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Review: Mark Morris Dance Group's Mozart Dances
By Larry Jenkins
25th August 2008 - 09:57 am

The Mark Morris Dance Group's Mozart Dances with The Auckland Philharmonia Orchestra. Pianists: Ursula Oppens, Amy Briggs Dissanayake. Conducted by Jane Glover.
Commissioned jointly by New York's Lincoln Centre, Vienna's New Crowned Hope, and London's Barbican, Mozart Dances is a product of choreographer Mark Morris's lifelong obsession with Mozart - and the commission comes partly because Manhattan's well-established Mostly Mozart Festival wanted it and Vienna, the composer's spiritual home, and London, a city that would've loved to be, all came to the party at the same time.

The work itself is a summation of all Morris's creative streams up til now – the now-established and largely unchanging vocabulary, the earmarked beauty and elegance, and the characteristic mirroring of the music's form and content in what the dancers do. In a recent interview on Radio New Zealand National, Mark Morris reiterated his credo: if one is setting dance to music, then that music should be reflected, not obliterated by what goes on onstage.

His dictum is that his dances be performed to the music played by live musicians, not taped ones, and to that end his dancers toured with internationally known conductor Jane Glover, long acknowledged as a Mozart scholar, and pianists Ursula Oppens and her protégé Amy Briggs Dissanayake. Glover's handling of the small orchestra drawn from the Auckland Philharmonia was revelatory, and the players responded to her guidance and expertise admirably. Oppens's playing of the piano concerti K413 in F and K595 in B-flat was not flawless by any means, but given the positioning in the pit and the distractions of having to accompany dancers as a rason d'etre, these were musical and notable performances. When teacher was joined by pupil for the famous two-piano sonata K 448, it was clear that both performers were having a whale of a time with this witty and delightful work.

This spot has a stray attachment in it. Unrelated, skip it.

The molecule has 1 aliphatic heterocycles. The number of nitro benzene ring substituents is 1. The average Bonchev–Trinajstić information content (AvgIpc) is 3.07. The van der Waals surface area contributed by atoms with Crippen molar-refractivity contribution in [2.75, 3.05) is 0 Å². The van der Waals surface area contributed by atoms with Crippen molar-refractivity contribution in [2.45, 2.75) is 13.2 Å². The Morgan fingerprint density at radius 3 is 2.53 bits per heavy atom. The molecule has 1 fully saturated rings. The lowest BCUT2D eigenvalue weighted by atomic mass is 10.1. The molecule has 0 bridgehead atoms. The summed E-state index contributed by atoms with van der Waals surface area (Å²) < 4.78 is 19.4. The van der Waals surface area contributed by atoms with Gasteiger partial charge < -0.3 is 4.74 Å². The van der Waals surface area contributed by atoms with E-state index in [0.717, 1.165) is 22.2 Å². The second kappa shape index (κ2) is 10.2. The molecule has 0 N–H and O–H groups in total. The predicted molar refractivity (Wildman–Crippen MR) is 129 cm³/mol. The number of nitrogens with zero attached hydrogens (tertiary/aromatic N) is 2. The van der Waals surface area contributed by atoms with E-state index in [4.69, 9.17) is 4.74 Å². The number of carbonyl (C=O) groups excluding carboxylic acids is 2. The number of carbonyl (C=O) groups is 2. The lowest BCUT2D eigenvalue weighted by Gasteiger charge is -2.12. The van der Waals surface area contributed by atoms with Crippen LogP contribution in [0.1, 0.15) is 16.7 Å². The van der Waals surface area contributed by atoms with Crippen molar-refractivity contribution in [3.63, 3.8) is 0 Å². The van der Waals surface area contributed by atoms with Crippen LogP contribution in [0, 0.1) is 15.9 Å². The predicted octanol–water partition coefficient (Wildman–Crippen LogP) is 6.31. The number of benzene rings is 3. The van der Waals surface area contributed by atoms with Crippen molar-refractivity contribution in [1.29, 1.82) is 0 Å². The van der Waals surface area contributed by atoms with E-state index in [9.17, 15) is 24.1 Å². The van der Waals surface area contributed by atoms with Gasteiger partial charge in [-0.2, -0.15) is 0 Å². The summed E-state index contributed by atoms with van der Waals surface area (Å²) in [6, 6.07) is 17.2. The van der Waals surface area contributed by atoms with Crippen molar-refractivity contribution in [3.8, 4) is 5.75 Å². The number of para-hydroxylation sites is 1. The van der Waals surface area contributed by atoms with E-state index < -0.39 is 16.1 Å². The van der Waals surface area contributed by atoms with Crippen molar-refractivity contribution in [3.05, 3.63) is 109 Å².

So much for the music, now what about the dancing? As one would expect, the performances were polished and earmarked by that mysterious way Morris encourages his charges to ignore gravity. The dancing is sprung off the balls of the feet and the performers spend more time off the floor than on it. They are wonderful and beautiful to behold and one never hears a footfall, the only percussive sounds coming from the panels of the dancing surface rubbing together as the artists run, leap, cavort, circle and lift.

There were some remarkable solo performances, the first being Joe Bowie's agile and sensuous dancing in the second movement of K413; another was Lauren Grant's in the third movement of the selfsame concerto. Her husband David Leventhal acquitted himself well in several short solos, but it was Noah Vinson whose spiritual performance in the middle movement of the two-piano sonata that left the greatest impression for lyricism.

It was an evening of elegance and wit, recalling vividly the eighteenth century from which sprang the music of arguably the greatest of all composers, while remaining thoroughly grounded in the twenty-first.

Mark Morris Dance Group: Mozart Dances

Until 29 August at The Civic – bookings on the link below.

A video clip from a recent production of Mark Morris Dance Group's Mozart Dances in Canada is shown below.

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